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InfrastructureNewsTop StoriesTrucking

Freight projects fall victim to Capitol Hill stalemate

Short-term extension for highway funding intensifies uncertainty of long-term investments

Long-term investments aimed at unclogging freight bottlenecks and reducing wait times for the nation’s truckers are being put on hold as state transportation departments weigh new risks caused by the stalemate on Capitol Hill over infrastructure funding.

After House Speaker Nancy Pelosi, D-Calif., failed on Friday to secure the support necessary to pass the $1.2 trillion bipartisan “roads and bridges” infrastructure package, lawmakers were forced instead to approve a 30-day extension of surface transportation programs authorized under the FAST Act that fund state-level highway projects.

The extension “protects thousands of Department of Transportation employees and will keep important projects on schedule,” said House Transportation and Infrastructure Chairman Peter DeFazio, D-Ore. “Now we will continue our work to pass the Build Back Better agenda into law, including a historic investment in America’s infrastructure.”

But what the extension does not do is provide confidence to some state transportation departments to begin making longer-term funding decisions, according to the American Association of State Highway and Transportation Officials (AASHTO).

“While AASHTO appreciates addressing the lapse in federal highway, transit and highway safety programs caused by the failure to pass the bipartisan Infrastructure Investment and Jobs Act, short-term extensions are not a suitable way to govern,” said AASHTO Executive Director Jim Tymon.

“This particular extension doesn’t include any new funding for state departments of transportation until Oct. 15, leaving them without support from their federal partners for weeks while they continue the work of moving people and goods through our communities.”

In addition, because DOT’s Federal-Aid Highway program reimburses states after they decide to move ahead with eligible highway projects, some states may have to delay long-term projects that would have been covered under the infrastructure bill.

“Even though states have been given a month of breathing room, we don’t know what’s going to happen after that,” AASHTO spokesman Tony Dorsey told FreightWaves.

“This is a huge issue for state DOTs because they don’t know whether to start a new project. Some will have to walk out on a limb and bet things are going to be reauthorized soon, but others won’t be able to do that because they can’t afford to take that risk.”

Projects eligible for that long-term funding, Dorsey noted, include those that increase freight capacity or enhance freight movement, such as adding lanes or building overpasses.

“There are a lot of bottlenecks across the country that are causing delays, and projects that could be delayed help mitigate or reduce congestion and increase productivity.”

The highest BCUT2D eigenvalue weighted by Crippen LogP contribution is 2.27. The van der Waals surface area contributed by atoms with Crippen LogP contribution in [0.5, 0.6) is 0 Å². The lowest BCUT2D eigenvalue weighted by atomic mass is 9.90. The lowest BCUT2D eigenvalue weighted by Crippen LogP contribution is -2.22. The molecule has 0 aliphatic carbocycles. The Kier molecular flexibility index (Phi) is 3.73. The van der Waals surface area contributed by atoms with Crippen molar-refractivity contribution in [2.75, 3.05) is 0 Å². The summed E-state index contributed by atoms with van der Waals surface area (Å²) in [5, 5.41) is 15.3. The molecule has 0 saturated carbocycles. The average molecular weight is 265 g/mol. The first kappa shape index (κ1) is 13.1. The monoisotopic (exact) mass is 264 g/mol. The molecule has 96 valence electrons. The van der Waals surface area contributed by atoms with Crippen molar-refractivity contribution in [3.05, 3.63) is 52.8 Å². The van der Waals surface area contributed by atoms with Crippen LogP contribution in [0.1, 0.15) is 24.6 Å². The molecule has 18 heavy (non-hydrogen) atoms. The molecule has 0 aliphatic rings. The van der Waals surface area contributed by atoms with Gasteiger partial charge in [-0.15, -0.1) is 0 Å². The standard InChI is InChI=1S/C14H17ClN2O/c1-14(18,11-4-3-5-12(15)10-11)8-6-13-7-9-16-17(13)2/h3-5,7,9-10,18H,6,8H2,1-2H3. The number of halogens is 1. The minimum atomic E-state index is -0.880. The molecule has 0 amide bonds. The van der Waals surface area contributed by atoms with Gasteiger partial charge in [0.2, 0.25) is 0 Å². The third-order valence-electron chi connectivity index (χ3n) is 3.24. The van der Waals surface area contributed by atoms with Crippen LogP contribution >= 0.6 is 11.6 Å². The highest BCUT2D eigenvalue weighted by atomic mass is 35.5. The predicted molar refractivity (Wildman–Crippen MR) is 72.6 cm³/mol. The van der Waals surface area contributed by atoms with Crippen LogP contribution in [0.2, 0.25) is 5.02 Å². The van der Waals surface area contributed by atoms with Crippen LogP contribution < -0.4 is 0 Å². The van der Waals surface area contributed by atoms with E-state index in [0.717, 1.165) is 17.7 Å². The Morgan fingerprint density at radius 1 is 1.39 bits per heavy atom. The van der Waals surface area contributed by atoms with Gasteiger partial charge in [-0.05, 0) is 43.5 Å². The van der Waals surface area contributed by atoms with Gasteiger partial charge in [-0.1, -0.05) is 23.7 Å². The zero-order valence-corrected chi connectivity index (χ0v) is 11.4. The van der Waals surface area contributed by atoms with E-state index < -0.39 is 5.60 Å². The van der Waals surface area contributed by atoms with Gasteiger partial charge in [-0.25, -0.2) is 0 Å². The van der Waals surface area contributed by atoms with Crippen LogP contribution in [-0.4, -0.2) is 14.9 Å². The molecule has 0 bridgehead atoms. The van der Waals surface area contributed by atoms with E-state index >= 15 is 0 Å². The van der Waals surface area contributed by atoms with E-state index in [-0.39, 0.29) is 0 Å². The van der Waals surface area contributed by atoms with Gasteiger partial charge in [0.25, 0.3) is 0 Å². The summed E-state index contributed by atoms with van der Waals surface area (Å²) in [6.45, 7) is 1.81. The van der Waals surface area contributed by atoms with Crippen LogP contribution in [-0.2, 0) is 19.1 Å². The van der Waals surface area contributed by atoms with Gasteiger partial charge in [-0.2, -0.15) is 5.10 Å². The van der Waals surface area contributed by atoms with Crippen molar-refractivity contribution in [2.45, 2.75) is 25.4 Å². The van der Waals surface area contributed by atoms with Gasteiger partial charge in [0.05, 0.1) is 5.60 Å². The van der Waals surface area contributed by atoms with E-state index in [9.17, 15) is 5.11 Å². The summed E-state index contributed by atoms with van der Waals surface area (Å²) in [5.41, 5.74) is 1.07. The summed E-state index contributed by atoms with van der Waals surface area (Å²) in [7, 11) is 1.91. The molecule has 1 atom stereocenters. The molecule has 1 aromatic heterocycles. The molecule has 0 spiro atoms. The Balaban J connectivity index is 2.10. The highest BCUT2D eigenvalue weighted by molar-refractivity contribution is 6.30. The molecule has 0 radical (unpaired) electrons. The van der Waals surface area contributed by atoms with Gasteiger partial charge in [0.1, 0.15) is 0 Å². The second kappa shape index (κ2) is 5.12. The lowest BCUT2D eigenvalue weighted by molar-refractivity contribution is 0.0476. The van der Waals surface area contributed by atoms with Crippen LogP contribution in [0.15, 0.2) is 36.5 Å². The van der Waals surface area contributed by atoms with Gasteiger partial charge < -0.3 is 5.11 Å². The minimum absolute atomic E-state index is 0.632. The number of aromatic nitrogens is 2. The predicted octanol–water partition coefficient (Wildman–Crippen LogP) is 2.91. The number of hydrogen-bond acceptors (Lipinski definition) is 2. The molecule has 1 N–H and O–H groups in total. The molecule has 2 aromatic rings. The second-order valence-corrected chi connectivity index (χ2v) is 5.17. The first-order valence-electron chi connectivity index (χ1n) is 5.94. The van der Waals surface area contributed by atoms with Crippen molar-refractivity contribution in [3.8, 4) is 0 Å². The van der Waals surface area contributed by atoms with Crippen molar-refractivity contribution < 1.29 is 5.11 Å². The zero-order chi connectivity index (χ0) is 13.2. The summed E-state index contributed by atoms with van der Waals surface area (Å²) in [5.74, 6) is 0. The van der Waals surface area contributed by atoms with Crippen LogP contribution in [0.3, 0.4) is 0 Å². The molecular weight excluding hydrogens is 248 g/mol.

In its most recent assessment of the nation’s infrastructure, the American Association of Civil Engineers revealed earlier this year that of the more than 617,000 bridges across the country, 42% are at least 50 years old and 7.5% are considered structurally deficient.

“This is embarrassing and is completely unacceptable,” American Trucking Associations President and CEO Chris Spear told reporters at a press conference in anticipation of a vote on the infrastructure bill.

“It’s also measurable,” he said. “Each year our industry tracks the top 100 most congested cities in the U.S. Over 425,000 trucks sit idle each year in traffic. That’s 1.2 billion hours and $74.5 billion in lost productivity.”

Michael Johnson, president and CEO of the National Stone, Sand & Gravel Association, said during the same press conference that his members are ready to begin producing materials used in highway projects.

“We’re ready to go. We can’t kick the can down the road any farther without that can falling into a pothole,” Johnson said. “Right now the states barely have the money to fill those potholes, much less plan for future needs. This is our economic circulatory system and it’s in desperate need of an upgrade.”

Click for more FreightWaves articles by John Gallagher.

John Gallagher, Washington Correspondent

Based in Washington, D.C., John specializes in regulation and legislation affecting all sectors of freight transportation. He has covered rail, trucking and maritime issues since 1993 for a variety of publications based in the U.S. and the U.K. John began business reporting in 1993 at Broadcasting & Cable Magazine. He graduated from Florida State University majoring in English and business.

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